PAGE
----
Former Japanese Prime Minister Naoto Kan at protest of Sendai reactor restart

Former PM Kan spoke at the protest.  He was in office when Fukushima melted down and it destroyed his political career.   Now he is reminding fellow citizens that 1) Many new safety standards (like separate control rooms) have been skipped in restarting this reactor. 2) Tens of thousands of people remain unable to return to their homes because of radioactive fall out in the Fukushima area. 3) Japan does not need nuclear power to have a vibrant economy.

And as if  Mother Nature had a sense of humor, five days after the restart the nearest Volcano to the Sendai complex started erupting.    In all fairness, the active volcano at Sakurajima erupts quite regularly.  This time however it has reached level 4, which is the second highest warning level meaning that the 4,000 local residents should be prepared to immediately evacuate.  Level 5 is immediate evacuation.  The last major eruption of Sakurajima was in August 2013 (see above video), when ash and debris flew 5 km from the volcano.  Sendai is 50 km from the volcano.

sendai reactors

The first reactors to start in over 2 years in Japan.

We are not selling a product

Written by GPaul some links by Paxus originally posted on the Point A Blog.

A few days ago several people sent me this article about co-living in New York City. Co-living came to national attention a year and a half ago when co-living groups in the San Francisco bay area, like the Embassy and Campus networks and Open Door Development, got a flurry of press attention (here, there, and elsewhere).
co-living dinner looks fun and multi cultural

co-living dinner looks fun and multi cultural

I spent some time trying to reach out to the folks mentioned in the story and am still unclear about whether the stories described a genuinely new thing (communal living updated for the networked age) or simply an old thing (group houses) with good branding and fancy websites made by people whose success in life depends on their ability to cast what they’re doing as innovative and disruptive. The label encompassed diverse assortment of houses, networks, and projects that sometimes shared little in common aside from a demographic and not all of whom were aware that they were being labeled as “co-living” spaces.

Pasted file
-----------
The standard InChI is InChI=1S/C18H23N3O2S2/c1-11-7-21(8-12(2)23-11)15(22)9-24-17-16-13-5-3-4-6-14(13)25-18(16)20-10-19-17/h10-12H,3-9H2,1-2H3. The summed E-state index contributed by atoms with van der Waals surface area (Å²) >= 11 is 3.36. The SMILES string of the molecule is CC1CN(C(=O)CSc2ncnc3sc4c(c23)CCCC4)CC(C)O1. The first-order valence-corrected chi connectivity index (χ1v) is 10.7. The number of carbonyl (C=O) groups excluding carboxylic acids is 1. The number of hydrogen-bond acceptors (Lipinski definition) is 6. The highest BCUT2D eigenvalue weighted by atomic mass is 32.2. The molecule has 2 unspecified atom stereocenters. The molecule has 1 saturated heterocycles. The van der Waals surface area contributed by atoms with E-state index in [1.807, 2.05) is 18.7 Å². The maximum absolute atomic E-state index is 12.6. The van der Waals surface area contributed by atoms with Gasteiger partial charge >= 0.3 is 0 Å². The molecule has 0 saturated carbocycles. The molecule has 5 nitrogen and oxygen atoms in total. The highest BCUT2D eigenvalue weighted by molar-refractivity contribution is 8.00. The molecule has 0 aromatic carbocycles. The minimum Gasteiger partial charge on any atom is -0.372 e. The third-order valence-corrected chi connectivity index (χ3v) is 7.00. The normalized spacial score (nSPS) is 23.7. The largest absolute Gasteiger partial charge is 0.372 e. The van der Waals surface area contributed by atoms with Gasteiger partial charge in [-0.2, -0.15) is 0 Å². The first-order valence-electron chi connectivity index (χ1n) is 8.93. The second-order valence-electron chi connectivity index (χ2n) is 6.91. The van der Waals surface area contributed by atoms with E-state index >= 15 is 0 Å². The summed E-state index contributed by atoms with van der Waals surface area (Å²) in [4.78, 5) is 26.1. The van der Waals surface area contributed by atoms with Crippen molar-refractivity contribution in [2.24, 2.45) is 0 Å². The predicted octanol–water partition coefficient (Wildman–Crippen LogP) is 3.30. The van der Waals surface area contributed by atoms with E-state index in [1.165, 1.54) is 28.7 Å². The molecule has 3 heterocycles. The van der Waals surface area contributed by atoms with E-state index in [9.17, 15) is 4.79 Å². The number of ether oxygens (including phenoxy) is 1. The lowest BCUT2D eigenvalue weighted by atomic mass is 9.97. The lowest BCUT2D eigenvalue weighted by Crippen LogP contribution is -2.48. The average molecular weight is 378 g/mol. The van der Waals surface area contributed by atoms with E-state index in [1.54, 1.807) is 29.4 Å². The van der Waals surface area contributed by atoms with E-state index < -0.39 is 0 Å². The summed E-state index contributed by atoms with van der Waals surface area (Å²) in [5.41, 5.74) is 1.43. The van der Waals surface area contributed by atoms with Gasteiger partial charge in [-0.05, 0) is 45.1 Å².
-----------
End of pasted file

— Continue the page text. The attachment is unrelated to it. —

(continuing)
It was an interesting development of ambiguous meaning that I’ve continued to keep an eye on and occasionally try to research further. At best they could harbor some innovative ideas on how to adapt collective cooperative living to the modern networked age, its technology, its economy, and its culture. At worst, it was group houses for the techie crowd and its aspiring capitalists. Harmless enough.

The recent story in the New York Times highlights a different model, though, and raises different worries.

The article describes several attempts, mostly in New York, to commodify the group living experience, in one case by a single landlord but in others by corporations. The whole thing strikes me as a quixotic recuperative attempt by capitalism.

Much has been written about the ways that capitalism and consumerism, sometimes accidentally and sometimes intentionally, leads to isolation, alienation, the destruction of community, and the impoverishment of meaning. Because of this we have been, for some time but especially recently, in the midst of a realization of the value of what has been lost and a mass attempt to recapture it. The longing for community, authenticity, and meaning has spawned, in whole or in part, the back to the land movement, the local food movement, intentional communities of all stripes, foodies generally, the tiny house movement. Sometimes this quest for meaning and connection has led to radical departures from and alternatives to capitalism. Sometimes it has led down a path of quick recuperation with capital once again creating spectacles and commodities that promise community, connection, and meaning.